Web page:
George Packer (Togo 1982-83) Staff writer for The Atlantic   Here is a prediction about the November election: If Donald Trump wins, in a trustworthy vote, what’s happening this week in Kenosha, Wisconsin, will be one reason. Maybe the reason. And yet Joe Biden has it in his power to spare the country a second Trump term. Events are unfolding with the inevitable logic of a nightmare. A white police officer shoots a Black man as he’s leaning into a car with his three sons inside — shoots him point-blank in the back, seven times, “as if he didn’t matter,” the victim’s father later says. If George Floyd was crushed to death by depraved indifference, Jacob Blake is the object of an attempted execution. Somehow, he survives — but his body is shattered, paralyzed from the waist down, maybe for life. Kenosha explodes in rage, the same rage that’s been igniting around the . . .

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ERADICATING SMALLPOX: another time, place, virus — Award Winning Book

Houston lawyer James Skelton recalls his stint with the Peace Corps  By Andrew Dansby  Houston Chronicle  August 23, 2020 James Skelton finished his book about a deadly virus long before a global pandemic put epidemiology in the news. His intention, rather, was to tell the story of a group of Peace Corps volunteers dealing with all manner of health and logistical challenges. The book’s title covers it well: “Eradicating Smallpox in Ethiopia: Peace Corps Volunteers’ Accounts of Their Adventures, Challenges and Achievements.” This month, the book won the Moritz Thomsen Peace Corps Experience Award, an annual honor for Peace Corps volunteers or staffers who best depict life in the Peace Corps. “Eradicating Smallpox in Ethiopia” proved a complicated task for Skelton and his co-authors and co-editors. It comprises 18 essays written about efforts between the World Health Organization and the Peace Corps to rid the African nation of the disease . . .

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2020 Peace Corps Writers Award for Best Travel Book — EUROPE BY BUS by Steve Kaffen (Russia)

  Europe By Bus: 50 Bus Trips and City Visits Steve Kaffen (Russia 1994-96) 371 pages SK Journeys Publisher May 2019 $16.00 (paperback)   Reviewed by Craig Storti (Morocco (1970-72) Europe by bus? Really? Does anyone travel by bus who doesn’t have to? Aren’t buses for commuters? OK, tour buses, for sure. But Steve Kaffen is not talking about tour buses; he’s talking about buses as in the way go to from one city to another—all across Europe, for heaven’s sake! Who would do that when you can take a nice, comfortable train? I was skeptical. Can you tell? But then I’m an American, and intercity bus travel is not nearly as common in the US; we have cars for that sort of thing. But one of the revelations in Kaffen’s book is how well-developed intercity bus travel is in Europe, within the same country and from one country to . . .

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2020 Peace Corps Writers’ Rowland Sherman Award for Best Book of Photography — ALTAMONT 1969 by Bill Owens (Jamaica)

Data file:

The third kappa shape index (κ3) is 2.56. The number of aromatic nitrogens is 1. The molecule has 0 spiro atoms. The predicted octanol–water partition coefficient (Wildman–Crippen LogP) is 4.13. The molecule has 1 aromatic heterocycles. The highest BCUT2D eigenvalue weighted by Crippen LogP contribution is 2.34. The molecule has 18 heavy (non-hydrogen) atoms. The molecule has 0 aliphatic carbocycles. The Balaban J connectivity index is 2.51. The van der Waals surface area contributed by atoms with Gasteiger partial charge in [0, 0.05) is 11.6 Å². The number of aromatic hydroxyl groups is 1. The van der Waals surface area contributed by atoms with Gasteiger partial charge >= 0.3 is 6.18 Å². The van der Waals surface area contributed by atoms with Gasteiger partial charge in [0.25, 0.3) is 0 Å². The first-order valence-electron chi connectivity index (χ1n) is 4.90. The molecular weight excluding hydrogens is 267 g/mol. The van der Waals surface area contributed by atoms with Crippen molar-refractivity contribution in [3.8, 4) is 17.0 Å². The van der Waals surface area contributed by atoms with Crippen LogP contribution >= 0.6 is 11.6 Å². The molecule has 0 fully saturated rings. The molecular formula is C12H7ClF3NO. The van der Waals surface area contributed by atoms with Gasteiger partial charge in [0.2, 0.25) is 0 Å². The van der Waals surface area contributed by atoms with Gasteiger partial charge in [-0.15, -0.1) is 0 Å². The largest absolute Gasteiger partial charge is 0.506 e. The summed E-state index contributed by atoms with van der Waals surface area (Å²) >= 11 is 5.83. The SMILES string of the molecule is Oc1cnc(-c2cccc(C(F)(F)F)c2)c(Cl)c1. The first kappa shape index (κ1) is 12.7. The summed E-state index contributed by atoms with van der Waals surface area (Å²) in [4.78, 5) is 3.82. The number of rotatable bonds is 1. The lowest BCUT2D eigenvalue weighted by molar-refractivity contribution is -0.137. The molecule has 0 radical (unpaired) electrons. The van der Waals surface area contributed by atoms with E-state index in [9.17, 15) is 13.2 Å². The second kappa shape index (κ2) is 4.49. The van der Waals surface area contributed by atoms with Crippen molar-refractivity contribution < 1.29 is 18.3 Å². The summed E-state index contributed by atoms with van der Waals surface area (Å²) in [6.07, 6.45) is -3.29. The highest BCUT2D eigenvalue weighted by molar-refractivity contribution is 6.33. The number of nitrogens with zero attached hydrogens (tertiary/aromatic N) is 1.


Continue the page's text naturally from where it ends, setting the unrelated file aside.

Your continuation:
Rowland Scherman was the first photographer for the Peace Corps in 1961, documenting the work of Volunteers all over the world. His photos helped define the image of the agency we know today. He became a freelance photographer in 1963. His photographs have appeared in Life, Look, National Geographic, Time, Paris Match, and Playboy among many others.     Altamont 1969 Bill  Owens (Jamaica 1964–66), photographer Damiani Publisher May 2019 $26.99 (Hardcover)     On April 15th of 2019, The New York Times published he following article about Bill and photographing at Altamont: “50 Years After Altamont: The End of the 1960s.”   50 Years After Altamont: The End of the 1960s A reluctant rock concert attendee, Bill Owens nevertheless photographed the disastrous 1969 music festival Altamont and the close of an era. A half-century ago, 1969 capped a radical, idealistic decade that saw the rise of the hippie generation and the . . .

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2020 Peace Corps Writers’ Maria Thomas Award for the Best Book of Fiction — WITH KENNEDY IN THE LAND OF THE DEAD by Will Siegel (Ethiopia)

  THE MARIA THOMAS FICTION AWARD, first presented in 1990, is named after the novelist Roberta Worrick (Ethiopia 1971–73) whose pen name was Maria Thomas. Roberta lost her life in August 1989, while working in Ethiopia for a relief agency. She went down in the plane crash that also killed her husband, Thomas Worrick (Ethiopia 1971–73), and Congressman Mickey Leland of Texas. Mrs. Worrick’s novel, Antonia Saw the Oryx First, published by SoHo Press  . . . in 1987, drew critical praise for its depiction of the tensions between colonial whites and Africans on a continent buffeted by changes. After the success of the novel, Soho Press issued Come to Africa and Save Your Marriage, Mrs. Worrick’s collection of short stories in which she told of the difficulties of various people — Peace Corps Volunteers, foreign academics, Indians, American blacks and white hunters left behind by colonial empires — in finding . . .

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2020 Peace Corps Writers Moritz Thomsen Award for Best Book about the Peace Corps Experience — ERADICATING SMALLPOX IN ETHIOPIA edited by James W. Skelton, Jr. et al

  THE PEACE CORPS EXPERIENCE AWARD was initiated in 1992, and it has been presented annually to a Peace Corps Volunteer or staff member, past or present for the best depiction of life in the Peace Corps — be it daily life, project assignment, travel, host country nationals, other Volunteers, readjustment. Initially entries were short works including personal essays, storys, novellas, poems, letters, cartoons, and songs. In 1997, this award was renamed to honor Moritz Thomsen (Ecuador 1965–67) whose Living Poor has been widely cited as an outstanding telling of the essence of the Peace Corps experience. Since 2009, memoirs are also considered for The Moritz Thomsen Peace Corps Experience Award.   Eradicating Smallpox in Ethiopia: Peace Corps Volunteers’ Accounts of Their Adventures, Challenges and Achievements Editors: Gene L. Bartley (Ethiopia 1970–72, 1974–76), John Scott Porterfield (Ethiopia 1971–73), Alan Schnur (Ethiopia 1971–74), James W. Skelton, Jr. (Ethiopia 1970–72) Peace Corps Writers 486 . . .